A Lifetime of Arts and Letters

James Hatch and Camille Billops are donating their archive of materials documenting African American artists and writers to the Emory Libraries.
Bryan Meltz

Camille Billops and James Hatch were young college professors in 1968, in love with art and literature as well as each other, when they began collecting rare books to enliven their teaching at the City College of New York.

Today the couple’s collection is among the most important archives of African American arts and letters of the twentieth century, and they are donating it to the Emory Libraries.

They chose Emory to care for their life’s work because the staff of the Manuscript, Archives, and Rare Book Library (MARBL) “recognized the value of what we had gathered and promised to preserve it in a way that will allow the collection to grow in the future,” Billops says. “We could not have found a better home for our collection.”

They also have donated their personal papers—including artwork, films, correspondence, research files, and audio interviews—and have helped MARBL secure eight major collections and attract significant financial support from gifts, pledges, and other funding.

“It’s an extraordinary act on their part and has had a profound effect on African American collections at Emory,” says Randall Burkett, curator of MARBL’s African American Collections. “So many collections have come to us in the wake of this gift and because of the trust they have placed in Emory.”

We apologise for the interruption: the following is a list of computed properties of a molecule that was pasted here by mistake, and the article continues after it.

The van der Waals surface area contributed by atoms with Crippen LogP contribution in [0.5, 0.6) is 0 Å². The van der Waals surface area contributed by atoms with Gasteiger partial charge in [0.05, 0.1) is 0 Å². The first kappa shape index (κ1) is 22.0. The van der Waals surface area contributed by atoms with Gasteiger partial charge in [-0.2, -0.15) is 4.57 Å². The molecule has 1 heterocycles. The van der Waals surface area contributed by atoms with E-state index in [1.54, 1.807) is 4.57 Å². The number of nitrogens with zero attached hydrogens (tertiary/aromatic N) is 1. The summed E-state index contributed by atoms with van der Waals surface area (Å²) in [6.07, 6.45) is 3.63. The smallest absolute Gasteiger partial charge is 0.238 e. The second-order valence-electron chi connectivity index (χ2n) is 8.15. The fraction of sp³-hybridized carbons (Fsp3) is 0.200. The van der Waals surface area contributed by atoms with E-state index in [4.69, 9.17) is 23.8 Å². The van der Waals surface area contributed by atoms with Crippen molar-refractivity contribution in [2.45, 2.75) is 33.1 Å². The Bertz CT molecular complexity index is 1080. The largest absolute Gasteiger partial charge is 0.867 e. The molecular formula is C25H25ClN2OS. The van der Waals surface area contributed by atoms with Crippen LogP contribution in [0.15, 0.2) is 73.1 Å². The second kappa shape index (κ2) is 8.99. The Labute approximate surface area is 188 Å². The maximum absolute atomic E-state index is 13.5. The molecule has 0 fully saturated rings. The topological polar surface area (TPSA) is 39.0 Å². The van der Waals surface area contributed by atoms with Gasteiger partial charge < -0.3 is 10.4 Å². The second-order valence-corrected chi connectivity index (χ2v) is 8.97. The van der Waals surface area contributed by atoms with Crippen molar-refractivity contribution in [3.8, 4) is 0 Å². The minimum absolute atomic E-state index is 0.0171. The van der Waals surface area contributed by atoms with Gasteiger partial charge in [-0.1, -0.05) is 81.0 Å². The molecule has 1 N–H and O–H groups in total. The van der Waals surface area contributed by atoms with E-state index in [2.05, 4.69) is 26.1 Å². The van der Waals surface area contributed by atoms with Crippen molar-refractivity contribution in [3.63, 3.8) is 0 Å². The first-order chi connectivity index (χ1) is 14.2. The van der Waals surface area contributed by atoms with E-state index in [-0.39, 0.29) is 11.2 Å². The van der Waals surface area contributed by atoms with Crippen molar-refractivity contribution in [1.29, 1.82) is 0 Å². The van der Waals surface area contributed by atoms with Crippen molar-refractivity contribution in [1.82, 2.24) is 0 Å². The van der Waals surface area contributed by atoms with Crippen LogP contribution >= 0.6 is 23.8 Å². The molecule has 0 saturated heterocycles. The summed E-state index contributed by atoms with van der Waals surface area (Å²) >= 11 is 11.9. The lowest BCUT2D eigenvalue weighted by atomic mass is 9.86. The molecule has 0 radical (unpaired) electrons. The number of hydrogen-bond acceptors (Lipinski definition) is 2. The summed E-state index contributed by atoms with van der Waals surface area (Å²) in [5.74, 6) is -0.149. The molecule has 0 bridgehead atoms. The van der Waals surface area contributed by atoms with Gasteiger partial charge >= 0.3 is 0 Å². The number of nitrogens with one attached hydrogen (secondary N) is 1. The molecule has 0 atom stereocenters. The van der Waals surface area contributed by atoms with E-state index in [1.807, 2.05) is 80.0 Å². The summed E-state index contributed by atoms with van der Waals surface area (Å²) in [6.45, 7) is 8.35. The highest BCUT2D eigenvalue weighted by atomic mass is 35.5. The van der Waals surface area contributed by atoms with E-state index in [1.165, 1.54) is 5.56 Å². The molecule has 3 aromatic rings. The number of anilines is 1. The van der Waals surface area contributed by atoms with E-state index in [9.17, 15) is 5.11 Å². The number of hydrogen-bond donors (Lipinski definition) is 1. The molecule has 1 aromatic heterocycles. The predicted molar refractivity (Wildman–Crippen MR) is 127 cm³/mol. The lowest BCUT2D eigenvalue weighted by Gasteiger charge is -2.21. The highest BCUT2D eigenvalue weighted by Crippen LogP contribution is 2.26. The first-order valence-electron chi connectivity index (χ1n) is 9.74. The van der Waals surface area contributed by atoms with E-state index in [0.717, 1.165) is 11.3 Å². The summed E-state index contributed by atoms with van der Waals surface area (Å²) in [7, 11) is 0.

Billops and Hatch established their archive in 1975. Through their annual journal, Artist and Influence, they have published interviews with more than 340 minority artists. The archive has continued to grow over the years, and in 2002 the couple placed a portion of it in MARBL, creating the Camille Billops and James V. Hatch Archives at Emory. Those materials include oral history tapes, scripts of unpublished plays, posters, photographs, and boxes of books and periodicals. The full collection comprises thousands of rare and out-of-print books, periodicals, posters, and pamphlets. It includes interviews with more than 1,200 writers, artists, poets and other cultural figures; and scripts of nearly one thousand works by African American playwrights, among them Amiri Baraka, Ed Bullins, and Zora Neale Hurston.

Billops is a documentarian, ceramicist, printmaker, and academic; Hatch is an emeritus professor of English and theater who has held National Endowment for the Humanities and Fulbright fellowships. They have produced a series of autobiographical films that explore issues of race, identity, and family. Finding Christa, about the daughter Billops gave up for adoption, won a Sundance Film Festival Grand Jury Prize.

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